In his obituary for Nelson Mandela, the Times’ Bill Keller went into detail about Mandela’s armed efforts to overthrow the apartheid state—seemingly in an effort to belittle them.
Today in history: December 6, 1928 - The Banana massacre (la masacre de las bananeras) was a massacre of Colombian workers who were on strike against the United Fruit Company (now Chiquita) in Ciénaga, Colombia.
Estimates are that between 800 and 3,000 workers were killed when the Colombian army opened fire on a gathering of thousands of striking workers. The massacre aimed to end the month-long strike in which the workers were struggling to improve the miserable working conditions. The U.S. government threatened to invade and send in the U.S. Marines if the Colombian government didn’t act to protect United Fruit’s interests. Gabriel García Márquez depicted a fictional version of the massacre in his novel One Hundred Years of Solitude.
(image: mural commemorating the Banana massacre)
Via Freedom Road Socialist Organization (Fight Back!)
Protest Mayor-Elect De Blasio’s appointment of William Bratton as NYPD commissioner
New York City Councilman Charles Barron, joined by activists and community members, took to the steps of City Hall to protest and denounce the newly appointed NYPD Commissioner William Bratton, December 5, 2013.
When asked by what I interpret to be a conservative reporter, ‘You said you wanted Ray Kelly out, so now he’s been removed and you’re saying you don’t like Bratton either. Who do you want them to appoint?’
Charles Barron said: ‘Different name, same game… Different person, same policies.’
Best response I’ve heard.
— Meejin Richart, from today’s news conference at New York City Hall protesting Mayor-elect Bill de Blasio’s appointment of William Bratton to head the NYPD.
"I have called a press conference in protest of the newly appointed NYPD police commissioner, Bill Bratton. Join us at 2pm on the steps of City Hall.
"We must stand against this hypocrisy. A new progressive Mayor? I think not! See everyone at 2pm."
Via Charles Barron, City Council member, Freedom Party and former Black Panther
New York City Mayor-elect Bill de Blasio, self-styled liberal Democrat, will appoint William Bratton — notorious racist killer cop defender and “father” of stop-and-frisk — as the next police commissioner.
New York Times; De Blasio to Name Bratton as New York Police Commissioner
By Abayomi Azikiwe
Dec. 3 — Judge Steven Rhodes has ruled that a state-imposed emergency manager was acting legally when bankruptcy was filed over and above the objections of the people of Detroit. The judge also said that pensions guaranteed under the Michigan constitution could be diminished.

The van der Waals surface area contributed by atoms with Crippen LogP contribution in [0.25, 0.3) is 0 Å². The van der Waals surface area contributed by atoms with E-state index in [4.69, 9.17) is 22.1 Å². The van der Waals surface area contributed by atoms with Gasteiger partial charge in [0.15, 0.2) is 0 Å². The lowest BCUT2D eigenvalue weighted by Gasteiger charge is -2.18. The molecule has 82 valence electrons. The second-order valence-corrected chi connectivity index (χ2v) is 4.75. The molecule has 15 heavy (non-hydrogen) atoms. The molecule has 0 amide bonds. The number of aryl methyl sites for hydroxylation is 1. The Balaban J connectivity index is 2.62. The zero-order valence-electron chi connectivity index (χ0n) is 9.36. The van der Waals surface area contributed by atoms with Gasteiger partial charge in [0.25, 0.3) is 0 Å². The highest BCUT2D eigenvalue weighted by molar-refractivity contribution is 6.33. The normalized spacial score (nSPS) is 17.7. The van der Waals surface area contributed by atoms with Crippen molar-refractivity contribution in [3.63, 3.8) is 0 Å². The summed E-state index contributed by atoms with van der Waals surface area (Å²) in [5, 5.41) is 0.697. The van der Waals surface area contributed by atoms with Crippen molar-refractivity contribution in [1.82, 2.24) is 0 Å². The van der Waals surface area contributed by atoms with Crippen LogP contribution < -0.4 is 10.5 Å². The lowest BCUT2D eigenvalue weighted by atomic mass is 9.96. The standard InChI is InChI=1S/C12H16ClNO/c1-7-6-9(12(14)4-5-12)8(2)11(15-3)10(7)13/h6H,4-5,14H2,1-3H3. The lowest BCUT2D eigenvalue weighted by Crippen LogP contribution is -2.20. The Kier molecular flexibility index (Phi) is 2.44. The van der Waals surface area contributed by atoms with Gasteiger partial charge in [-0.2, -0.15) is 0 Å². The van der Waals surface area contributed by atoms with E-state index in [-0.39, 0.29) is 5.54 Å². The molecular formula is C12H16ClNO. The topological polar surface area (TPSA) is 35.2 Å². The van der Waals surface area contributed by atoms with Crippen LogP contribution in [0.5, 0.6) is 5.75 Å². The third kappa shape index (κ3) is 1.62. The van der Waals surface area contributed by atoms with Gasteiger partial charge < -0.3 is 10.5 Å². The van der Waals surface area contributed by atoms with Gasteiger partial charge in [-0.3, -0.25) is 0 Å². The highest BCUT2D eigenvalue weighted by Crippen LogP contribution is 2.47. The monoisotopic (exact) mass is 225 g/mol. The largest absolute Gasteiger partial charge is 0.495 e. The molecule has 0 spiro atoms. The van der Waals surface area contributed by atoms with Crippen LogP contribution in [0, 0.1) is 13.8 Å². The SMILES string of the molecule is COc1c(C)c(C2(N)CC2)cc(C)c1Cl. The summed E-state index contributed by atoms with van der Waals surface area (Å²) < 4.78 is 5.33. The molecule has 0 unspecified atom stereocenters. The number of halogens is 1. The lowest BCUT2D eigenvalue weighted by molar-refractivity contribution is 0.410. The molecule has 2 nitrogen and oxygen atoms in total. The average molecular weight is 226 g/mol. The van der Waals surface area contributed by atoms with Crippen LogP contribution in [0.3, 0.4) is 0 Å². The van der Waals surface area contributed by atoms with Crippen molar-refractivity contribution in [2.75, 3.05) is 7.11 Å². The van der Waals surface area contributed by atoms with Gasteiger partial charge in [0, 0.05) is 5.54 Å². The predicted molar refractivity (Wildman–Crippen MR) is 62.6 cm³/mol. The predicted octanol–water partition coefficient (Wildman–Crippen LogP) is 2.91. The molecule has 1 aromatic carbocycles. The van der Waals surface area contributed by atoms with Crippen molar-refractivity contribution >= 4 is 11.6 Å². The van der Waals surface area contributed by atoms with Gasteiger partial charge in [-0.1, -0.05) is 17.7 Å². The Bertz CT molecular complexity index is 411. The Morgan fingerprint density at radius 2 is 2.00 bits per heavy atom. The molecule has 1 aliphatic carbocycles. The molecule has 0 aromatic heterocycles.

Rhodes stated that even though Kevyn Orr, the emergency manager and a former partner in corporate law firm Jones Day, did not negotiate in good faith with unions, pensioners and creditors, such a process was impractical. There was no recognition or acknowledgment of the role of the banks and the corporations in the financial destruction of the city and its people in today’s eligibility decision.
Republican Gov. Rick Snyder appointed Orr in March against the wishes of city residents and elected officials. Facing widespread opposition to his restructuring policies in the courts and in the streets, Orr filed for bankruptcy in July.
This ruling took place today at the same time as union members, retirees and community activists demonstrated outside the courtroom in downtown Detroit. The protesters carried signs calling for bailing out the people not the banks and in favor of cancelling the bank debt that they say is completely illegitimate.
One community leader, Marian Kramer, co-chair of the Michigan Welfare Rights Organization, told the crowd outside the court, “They’re attacking the pensions of the public employees. Everybody else better start standing up, cause you’re next on the chopping block, because it sets a model for the rest of the country.”
Today’s high-tech weapons manufacturers are enjoying record sales. The State Department’s Military Assistance Report stated that it approved $44.28 billion in arms shipments to 173 nations in the last fiscal year. One of the more controversial is the Defense Department’s plans to sell Saudi Arabia $6.8 billion and the United Arab Emirates $4 billion in advanced weaponry, including air-launched cruise missiles and precision munitions. The trouble is – has anyone asked where these weapons will ultimately end up?
Boeing Co. (BA) and Raytheon Co. (RTN) sent a message of support from the Obama administration for setting up the deal with these two close allies in the Middle East.
This historic deal will be the first U.S sales of new Raytheon and Boeing weapons that can be launched at a distance from Saudi F-15 and U.A.E. F-16 fighters. But this is just part of Saudi Arabia’s military shopping list.
Bill Dores comments: ”They know exactly where they’ll end up. Can’t believe that anyone takes this US-Saudi rift myth that the US official media has been pushing seriously.”